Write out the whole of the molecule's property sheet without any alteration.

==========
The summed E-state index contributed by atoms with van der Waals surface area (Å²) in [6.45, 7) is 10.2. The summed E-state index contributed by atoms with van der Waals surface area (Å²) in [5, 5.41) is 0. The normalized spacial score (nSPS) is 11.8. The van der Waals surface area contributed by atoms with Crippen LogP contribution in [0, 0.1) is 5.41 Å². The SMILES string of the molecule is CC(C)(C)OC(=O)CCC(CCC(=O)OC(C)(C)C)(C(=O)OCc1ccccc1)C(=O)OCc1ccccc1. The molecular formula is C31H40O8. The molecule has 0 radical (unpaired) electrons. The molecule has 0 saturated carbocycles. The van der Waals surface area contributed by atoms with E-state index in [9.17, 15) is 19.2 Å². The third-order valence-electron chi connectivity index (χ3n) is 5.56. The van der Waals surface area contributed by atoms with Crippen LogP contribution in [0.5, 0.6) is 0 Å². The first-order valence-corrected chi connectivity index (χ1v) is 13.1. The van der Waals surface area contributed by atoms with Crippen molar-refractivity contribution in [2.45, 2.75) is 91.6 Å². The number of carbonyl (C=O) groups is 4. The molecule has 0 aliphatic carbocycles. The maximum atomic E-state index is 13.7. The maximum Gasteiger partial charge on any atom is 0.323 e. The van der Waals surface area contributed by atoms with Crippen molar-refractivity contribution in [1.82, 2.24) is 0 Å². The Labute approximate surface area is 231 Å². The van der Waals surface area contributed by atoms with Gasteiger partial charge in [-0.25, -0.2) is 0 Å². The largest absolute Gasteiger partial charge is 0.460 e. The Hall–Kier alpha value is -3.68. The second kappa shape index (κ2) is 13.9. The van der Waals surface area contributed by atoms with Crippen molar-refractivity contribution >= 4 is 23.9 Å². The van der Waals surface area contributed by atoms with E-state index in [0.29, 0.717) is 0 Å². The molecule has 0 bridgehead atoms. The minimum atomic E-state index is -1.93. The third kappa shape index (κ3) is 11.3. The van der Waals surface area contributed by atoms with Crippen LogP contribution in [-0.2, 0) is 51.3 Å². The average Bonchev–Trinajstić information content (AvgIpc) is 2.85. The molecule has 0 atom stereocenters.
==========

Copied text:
The summed E-state index contributed by atoms with van der Waals surface area (Å²) in [6.45, 7) is 10.2. The summed E-state index contributed by atoms with van der Waals surface area (Å²) in [5, 5.41) is 0. The normalized spacial score (nSPS) is 11.8. The van der Waals surface area contributed by atoms with Crippen LogP contribution in [0, 0.1) is 5.41 Å². The SMILES string of the molecule is CC(C)(C)OC(=O)CCC(CCC(=O)OC(C)(C)C)(C(=O)OCc1ccccc1)C(=O)OCc1ccccc1. The molecular formula is C31H40O8. The molecule has 0 radical (unpaired) electrons. The molecule has 0 saturated carbocycles. The van der Waals surface area contributed by atoms with E-state index in [9.17, 15) is 19.2 Å². The third-order valence-electron chi connectivity index (χ3n) is 5.56. The van der Waals surface area contributed by atoms with Crippen LogP contribution in [0.5, 0.6) is 0 Å². The first-order valence-corrected chi connectivity index (χ1v) is 13.1. The van der Waals surface area contributed by atoms with Crippen molar-refractivity contribution in [2.45, 2.75) is 91.6 Å². The number of carbonyl (C=O) groups is 4. The molecule has 0 aliphatic carbocycles. The maximum atomic E-state index is 13.7. The maximum Gasteiger partial charge on any atom is 0.323 e. The van der Waals surface area contributed by atoms with Crippen molar-refractivity contribution in [1.82, 2.24) is 0 Å². The Labute approximate surface area is 231 Å². The van der Waals surface area contributed by atoms with Gasteiger partial charge in [-0.25, -0.2) is 0 Å². The largest absolute Gasteiger partial charge is 0.460 e. The Hall–Kier alpha value is -3.68. The second kappa shape index (κ2) is 13.9. The van der Waals surface area contributed by atoms with Crippen molar-refractivity contribution >= 4 is 23.9 Å². The van der Waals surface area contributed by atoms with E-state index in [0.29, 0.717) is 0 Å². The molecule has 0 bridgehead atoms. The minimum atomic E-state index is -1.93. The third kappa shape index (κ3) is 11.3. The van der Waals surface area contributed by atoms with Crippen LogP contribution in [-0.2, 0) is 51.3 Å². The average Bonchev–Trinajstić information content (AvgIpc) is 2.85. The molecule has 0 atom stereocenters.